pain generator. For example, Schwarzer et al found no correlation between
facet-joint pathology on a CT scan and those patients who responded to
diagnostic facet-joint blocks. (21) .Therefore, the
correlation of an abnormal facet-joint anatomy as observed on CT scans with
true facet -joint�mediated pain is poor.
Magnetic resonance imaging (MRI)
In general, MRI is not indicated for the evaluation of
The main utility of MRI is for excluding pathologies other than
facet-joint arthropathy, because many degenerative changes in the facet-joint
are asymptomatic. Similarly, true facet-joint�mediated pain may be present
despite a normal MRI examination.
MRI provides detailed anatomic images of the soft structures of
the spine, such as the intervertebral discs, which often show degenerative
changes before facet-joint pathology. (22)
MRI also may illustrate nerve root entrapment secondary to
facet-joint hypertrophy or a synovial cyst and may help visualize the
intervertebral foramen; however, facet-joint pathology may be present despite
normal imaging study findings.
MRI is particularly useful for the evaluation of a synovial cyst
emanating from a facet-joint and for distinguishing a synovial cyst from other
abnormalities. Gadolinium enhancement is useful in the evaluation of a
potential synovial cyst. Also helpful is to make the radiologist aware that a
synovial cyst is part of the differential diagnosis because this entity is
Electro diagnostic studies, such as nerve conduction studies and
needle EMG, are not usually indicated for possible lumbosacral facet
syndrome. However, these studies should be considered if the history and
physical examination findings suggest nerve root impingement or if the
diagnosis remains unclear.
Persons with facet-joint pathology typically present with normal
sensory and motor examination findings; however, some patients describe the
pain as radiating in nature and others report a positive straight leg�raise
test result. Thus, electro diagnostic testing may be helpful for excluding
other causes of pain, such as radiculopathy.
RFA of the medial branch of the dorsal ramus affects the innervation
of not only the facet-joint, but also the multifidus muscle. Normally,
denervation potentials in the multifidus muscles in the setting of LBP are most
commonly associated with lumbosacral radiculopathy. In the setting of a patient
who has had previous RFA, however, the denervation potential is likely
secondary to denervation from the procedure and not a radiculopathy.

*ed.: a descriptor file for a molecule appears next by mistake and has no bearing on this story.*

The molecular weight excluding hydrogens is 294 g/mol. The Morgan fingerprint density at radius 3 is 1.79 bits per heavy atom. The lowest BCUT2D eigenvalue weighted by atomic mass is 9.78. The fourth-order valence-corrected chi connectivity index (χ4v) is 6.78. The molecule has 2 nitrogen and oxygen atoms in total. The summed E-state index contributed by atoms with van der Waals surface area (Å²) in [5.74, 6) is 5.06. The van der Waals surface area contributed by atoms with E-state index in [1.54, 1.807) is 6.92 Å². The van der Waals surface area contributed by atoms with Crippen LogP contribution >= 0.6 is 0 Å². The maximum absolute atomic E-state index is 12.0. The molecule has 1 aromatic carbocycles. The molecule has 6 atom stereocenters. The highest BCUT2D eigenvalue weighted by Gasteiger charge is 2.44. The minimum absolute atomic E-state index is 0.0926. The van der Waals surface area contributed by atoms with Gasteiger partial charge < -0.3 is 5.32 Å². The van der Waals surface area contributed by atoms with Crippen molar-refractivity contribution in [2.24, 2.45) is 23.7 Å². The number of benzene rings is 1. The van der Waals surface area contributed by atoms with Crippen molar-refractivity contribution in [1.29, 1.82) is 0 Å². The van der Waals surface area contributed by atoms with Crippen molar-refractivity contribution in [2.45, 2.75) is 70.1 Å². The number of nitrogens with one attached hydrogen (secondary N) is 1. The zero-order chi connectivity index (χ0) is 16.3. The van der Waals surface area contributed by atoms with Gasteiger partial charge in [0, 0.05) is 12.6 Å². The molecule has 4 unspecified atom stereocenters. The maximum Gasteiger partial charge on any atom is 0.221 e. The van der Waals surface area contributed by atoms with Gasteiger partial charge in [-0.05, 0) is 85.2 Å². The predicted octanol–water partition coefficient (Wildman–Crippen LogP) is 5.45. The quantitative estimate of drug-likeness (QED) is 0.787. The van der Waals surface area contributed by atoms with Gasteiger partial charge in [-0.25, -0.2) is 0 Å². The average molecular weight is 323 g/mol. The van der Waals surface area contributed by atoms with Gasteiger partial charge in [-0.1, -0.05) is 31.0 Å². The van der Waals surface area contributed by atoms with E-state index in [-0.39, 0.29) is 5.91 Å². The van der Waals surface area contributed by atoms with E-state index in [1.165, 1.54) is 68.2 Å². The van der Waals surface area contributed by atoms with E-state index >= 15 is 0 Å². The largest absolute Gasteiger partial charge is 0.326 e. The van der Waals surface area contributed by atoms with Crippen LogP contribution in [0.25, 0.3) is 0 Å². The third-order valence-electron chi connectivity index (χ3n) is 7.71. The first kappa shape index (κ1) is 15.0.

The requirements for safe use of therapeutic
interventions include a sterile operating room or a procedure room, appropriate
monitoring equipment, radiological equipment; special instruments based on
technique, sterile preparation with all the resuscitative equipment, needles,
gowns, injectable drugs, intravenous fluids, anxiolytic medications, and
trained personnel for preparation and monitoring of the patients. Minimum
requirements include history and physical examination, informed consent, and
appropriate documentation of the procedure.
Facet joint pain may be managed by intraarticular
injections, medial branch blocks, or neurolysis of medial Branches (Facet
�Based on the
available literature and scientific application, the most commonly used
formulations of long-acting steroids, which include methylprednisolone
(Depo-Medrol), triamcinolone diacetate (Aristocort), triamcinolone acetonide
(Kenalog), and betamethasone acetate and phosphate mixture (Celestone
Soluspan), appear to be safe and effective (23)
Based on the present literature, it appears that if
repeated within 2 weeks, betamethasone may be the best choice in avoiding side
effects; whereas, if treatment is carried out at 6-week intervals or longer,
any one of the 4 formulations will be safe and effective.
�Facet Joint Injections and Medial Branch
♦ In the diagnostic phase, a patient may receive 2
procedures at intervals of no sooner than 1 week or preferably 2 weeks.
♦ In the therapeutic phase (after the diagnostic is
completed), the suggested frequency would be 2�3 months or longer between
injections, provided that >50% relief is obtained for 6 weeks.
♦ If the interventional procedures are applied for
different regions, they may be performed at intervals of no sooner than 1 week
or preferably 2 weeks for most types of procedures. It is suggested that
therapeutic frequency remain at 2 months for each region. It is further
suggested that all regions be treated at the same time, provided all procedures
can be performed safely.
♦ In the treatment or therapeutic phase, the
interventional procedures should be repeated only as necessary according to the
medical necessity criteria, and it is suggested that these be limited to a
maximum of 4 to 6 times for local anesthetic and steroid blocks over a period
of 1 year, per region.
♦ Under unusual circumstances with a recurrent
injury or cervicogenic headache, procedures may be repeated at intervals of 6
weeks after stabilization in the treatment phase.
Neurotomy (Facet denervation)
♦ The suggested frequency would be 3 months or
longer (maximum of 3 times per year) between each procedure, provided that >
50% relief is obtained for 10 to 12 weeks.